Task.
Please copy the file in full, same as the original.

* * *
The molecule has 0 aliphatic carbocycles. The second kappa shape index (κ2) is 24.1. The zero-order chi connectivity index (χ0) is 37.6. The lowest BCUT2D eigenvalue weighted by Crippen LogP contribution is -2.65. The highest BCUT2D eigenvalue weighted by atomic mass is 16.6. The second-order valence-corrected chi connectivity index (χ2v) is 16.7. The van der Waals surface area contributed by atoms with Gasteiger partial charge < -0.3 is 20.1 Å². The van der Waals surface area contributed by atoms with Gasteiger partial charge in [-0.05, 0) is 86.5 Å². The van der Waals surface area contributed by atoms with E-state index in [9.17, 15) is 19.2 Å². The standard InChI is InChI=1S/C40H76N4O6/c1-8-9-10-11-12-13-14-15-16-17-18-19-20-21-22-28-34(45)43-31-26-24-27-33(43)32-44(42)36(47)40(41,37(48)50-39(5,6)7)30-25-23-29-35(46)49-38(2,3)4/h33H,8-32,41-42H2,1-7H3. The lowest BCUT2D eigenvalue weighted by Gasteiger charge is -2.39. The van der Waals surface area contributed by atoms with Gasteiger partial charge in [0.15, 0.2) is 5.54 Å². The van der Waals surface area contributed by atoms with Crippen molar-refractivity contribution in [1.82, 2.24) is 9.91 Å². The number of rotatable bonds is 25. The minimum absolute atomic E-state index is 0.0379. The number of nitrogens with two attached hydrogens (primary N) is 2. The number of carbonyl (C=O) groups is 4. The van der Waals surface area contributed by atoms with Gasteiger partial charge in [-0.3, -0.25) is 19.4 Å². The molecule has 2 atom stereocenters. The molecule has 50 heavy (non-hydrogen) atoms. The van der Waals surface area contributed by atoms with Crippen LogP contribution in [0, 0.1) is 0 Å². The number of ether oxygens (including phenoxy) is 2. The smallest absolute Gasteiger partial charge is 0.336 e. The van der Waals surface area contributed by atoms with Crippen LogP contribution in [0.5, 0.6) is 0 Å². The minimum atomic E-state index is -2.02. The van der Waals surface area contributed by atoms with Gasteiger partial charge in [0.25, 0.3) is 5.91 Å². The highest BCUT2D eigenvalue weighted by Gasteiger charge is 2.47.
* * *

The molecule has 0 aliphatic carbocycles. The second kappa shape index (κ2) is 24.1. The zero-order chi connectivity index (χ0) is 37.6. The lowest BCUT2D eigenvalue weighted by Crippen LogP contribution is -2.65. The highest BCUT2D eigenvalue weighted by atomic mass is 16.6. The second-order valence-corrected chi connectivity index (χ2v) is 16.7. The van der Waals surface area contributed by atoms with Gasteiger partial charge < -0.3 is 20.1 Å². The van der Waals surface area contributed by atoms with Gasteiger partial charge in [-0.05, 0) is 86.5 Å². The van der Waals surface area contributed by atoms with E-state index in [9.17, 15) is 19.2 Å². The standard InChI is InChI=1S/C40H76N4O6/c1-8-9-10-11-12-13-14-15-16-17-18-19-20-21-22-28-34(45)43-31-26-24-27-33(43)32-44(42)36(47)40(41,37(48)50-39(5,6)7)30-25-23-29-35(46)49-38(2,3)4/h33H,8-32,41-42H2,1-7H3. The lowest BCUT2D eigenvalue weighted by Gasteiger charge is -2.39. The van der Waals surface area contributed by atoms with Gasteiger partial charge in [0.15, 0.2) is 5.54 Å². The van der Waals surface area contributed by atoms with Crippen molar-refractivity contribution in [1.82, 2.24) is 9.91 Å². The number of rotatable bonds is 25. The minimum absolute atomic E-state index is 0.0379. The number of nitrogens with two attached hydrogens (primary N) is 2. The number of carbonyl (C=O) groups is 4. The van der Waals surface area contributed by atoms with Gasteiger partial charge in [-0.3, -0.25) is 19.4 Å². The molecule has 2 atom stereocenters. The molecule has 50 heavy (non-hydrogen) atoms. The van der Waals surface area contributed by atoms with Crippen LogP contribution in [0, 0.1) is 0 Å². The number of ether oxygens (including phenoxy) is 2. The smallest absolute Gasteiger partial charge is 0.336 e. The van der Waals surface area contributed by atoms with Crippen LogP contribution in [0.5, 0.6) is 0 Å². The minimum atomic E-state index is -2.02. The van der Waals surface area contributed by atoms with Gasteiger partial charge in [0.25, 0.3) is 5.91 Å². The highest BCUT2D eigenvalue weighted by Gasteiger charge is 2.47.